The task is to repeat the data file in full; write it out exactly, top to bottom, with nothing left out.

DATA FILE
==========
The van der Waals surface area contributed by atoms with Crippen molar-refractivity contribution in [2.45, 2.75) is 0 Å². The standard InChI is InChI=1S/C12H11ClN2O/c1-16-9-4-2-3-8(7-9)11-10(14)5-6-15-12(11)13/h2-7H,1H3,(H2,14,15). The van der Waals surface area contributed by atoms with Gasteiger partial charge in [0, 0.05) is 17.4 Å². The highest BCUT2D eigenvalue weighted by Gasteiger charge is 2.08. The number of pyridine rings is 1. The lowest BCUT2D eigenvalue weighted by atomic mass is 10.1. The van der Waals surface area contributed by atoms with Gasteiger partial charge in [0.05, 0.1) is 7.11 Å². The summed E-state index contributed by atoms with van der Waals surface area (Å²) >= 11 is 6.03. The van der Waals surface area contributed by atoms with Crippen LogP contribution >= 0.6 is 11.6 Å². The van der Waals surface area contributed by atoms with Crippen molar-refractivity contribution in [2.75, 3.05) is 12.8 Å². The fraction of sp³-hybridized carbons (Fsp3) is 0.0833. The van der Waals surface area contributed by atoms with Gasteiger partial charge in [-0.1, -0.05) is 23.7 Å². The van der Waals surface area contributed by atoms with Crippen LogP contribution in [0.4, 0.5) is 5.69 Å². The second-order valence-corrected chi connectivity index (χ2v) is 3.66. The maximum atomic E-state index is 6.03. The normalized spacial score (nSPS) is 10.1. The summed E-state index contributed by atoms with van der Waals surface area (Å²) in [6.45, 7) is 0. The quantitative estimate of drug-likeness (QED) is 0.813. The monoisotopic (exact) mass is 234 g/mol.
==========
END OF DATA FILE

The van der Waals surface area contributed by atoms with Crippen molar-refractivity contribution in [2.45, 2.75) is 0 Å². The standard InChI is InChI=1S/C12H11ClN2O/c1-16-9-4-2-3-8(7-9)11-10(14)5-6-15-12(11)13/h2-7H,1H3,(H2,14,15). The van der Waals surface area contributed by atoms with Gasteiger partial charge in [0, 0.05) is 17.4 Å². The highest BCUT2D eigenvalue weighted by Gasteiger charge is 2.08. The number of pyridine rings is 1. The lowest BCUT2D eigenvalue weighted by atomic mass is 10.1. The van der Waals surface area contributed by atoms with Gasteiger partial charge in [0.05, 0.1) is 7.11 Å². The summed E-state index contributed by atoms with van der Waals surface area (Å²) >= 11 is 6.03. The van der Waals surface area contributed by atoms with Crippen LogP contribution >= 0.6 is 11.6 Å². The van der Waals surface area contributed by atoms with Crippen molar-refractivity contribution in [2.75, 3.05) is 12.8 Å². The fraction of sp³-hybridized carbons (Fsp3) is 0.0833. The van der Waals surface area contributed by atoms with Gasteiger partial charge in [-0.1, -0.05) is 23.7 Å². The van der Waals surface area contributed by atoms with Crippen LogP contribution in [0.4, 0.5) is 5.69 Å². The second-order valence-corrected chi connectivity index (χ2v) is 3.66. The maximum atomic E-state index is 6.03. The normalized spacial score (nSPS) is 10.1. The summed E-state index contributed by atoms with van der Waals surface area (Å²) in [6.45, 7) is 0. The quantitative estimate of drug-likeness (QED) is 0.813. The monoisotopic (exact) mass is 234 g/mol.